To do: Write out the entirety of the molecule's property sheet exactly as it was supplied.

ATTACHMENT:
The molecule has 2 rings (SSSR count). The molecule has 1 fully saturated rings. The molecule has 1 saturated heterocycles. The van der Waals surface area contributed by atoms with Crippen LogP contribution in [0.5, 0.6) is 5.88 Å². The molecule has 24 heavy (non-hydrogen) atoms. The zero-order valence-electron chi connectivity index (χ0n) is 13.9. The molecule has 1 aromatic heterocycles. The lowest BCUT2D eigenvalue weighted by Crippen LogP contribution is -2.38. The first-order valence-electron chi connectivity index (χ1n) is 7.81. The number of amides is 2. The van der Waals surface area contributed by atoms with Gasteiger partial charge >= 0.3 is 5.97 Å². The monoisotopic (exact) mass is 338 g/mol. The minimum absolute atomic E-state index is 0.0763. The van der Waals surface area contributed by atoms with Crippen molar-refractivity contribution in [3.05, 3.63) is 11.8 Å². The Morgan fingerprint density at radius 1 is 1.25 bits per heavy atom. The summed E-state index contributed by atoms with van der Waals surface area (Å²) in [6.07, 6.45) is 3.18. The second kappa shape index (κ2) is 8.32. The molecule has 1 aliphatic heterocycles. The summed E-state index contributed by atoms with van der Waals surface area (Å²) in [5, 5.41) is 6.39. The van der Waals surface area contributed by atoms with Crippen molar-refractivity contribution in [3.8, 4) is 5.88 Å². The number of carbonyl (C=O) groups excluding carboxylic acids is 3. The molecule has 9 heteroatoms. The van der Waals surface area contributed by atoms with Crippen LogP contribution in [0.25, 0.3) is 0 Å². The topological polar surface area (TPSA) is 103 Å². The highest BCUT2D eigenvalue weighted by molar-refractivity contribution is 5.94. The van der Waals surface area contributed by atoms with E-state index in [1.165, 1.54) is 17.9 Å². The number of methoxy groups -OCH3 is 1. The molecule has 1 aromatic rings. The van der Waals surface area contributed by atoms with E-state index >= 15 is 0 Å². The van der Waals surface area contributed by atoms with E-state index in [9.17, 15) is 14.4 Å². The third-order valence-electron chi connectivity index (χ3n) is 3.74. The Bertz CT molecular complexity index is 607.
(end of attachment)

The molecule has 2 rings (SSSR count). The molecule has 1 fully saturated rings. The molecule has 1 saturated heterocycles. The van der Waals surface area contributed by atoms with Crippen LogP contribution in [0.5, 0.6) is 5.88 Å². The molecule has 24 heavy (non-hydrogen) atoms. The zero-order valence-electron chi connectivity index (χ0n) is 13.9. The molecule has 1 aromatic heterocycles. The lowest BCUT2D eigenvalue weighted by Crippen LogP contribution is -2.38. The first-order valence-electron chi connectivity index (χ1n) is 7.81. The number of amides is 2. The van der Waals surface area contributed by atoms with Gasteiger partial charge >= 0.3 is 5.97 Å². The monoisotopic (exact) mass is 338 g/mol. The minimum absolute atomic E-state index is 0.0763. The van der Waals surface area contributed by atoms with Crippen molar-refractivity contribution in [3.05, 3.63) is 11.8 Å². The Morgan fingerprint density at radius 1 is 1.25 bits per heavy atom. The summed E-state index contributed by atoms with van der Waals surface area (Å²) in [6.07, 6.45) is 3.18. The second kappa shape index (κ2) is 8.32. The molecule has 1 aliphatic heterocycles. The summed E-state index contributed by atoms with van der Waals surface area (Å²) in [5, 5.41) is 6.39. The van der Waals surface area contributed by atoms with Crippen molar-refractivity contribution in [3.8, 4) is 5.88 Å². The number of carbonyl (C=O) groups excluding carboxylic acids is 3. The molecule has 9 heteroatoms. The van der Waals surface area contributed by atoms with Crippen LogP contribution in [0.25, 0.3) is 0 Å². The topological polar surface area (TPSA) is 103 Å². The highest BCUT2D eigenvalue weighted by molar-refractivity contribution is 5.94. The van der Waals surface area contributed by atoms with E-state index in [1.165, 1.54) is 17.9 Å². The number of methoxy groups -OCH3 is 1. The molecule has 1 aromatic rings. The van der Waals surface area contributed by atoms with E-state index >= 15 is 0 Å². The van der Waals surface area contributed by atoms with E-state index in [9.17, 15) is 14.4 Å². The third-order valence-electron chi connectivity index (χ3n) is 3.74. The Bertz CT molecular complexity index is 607.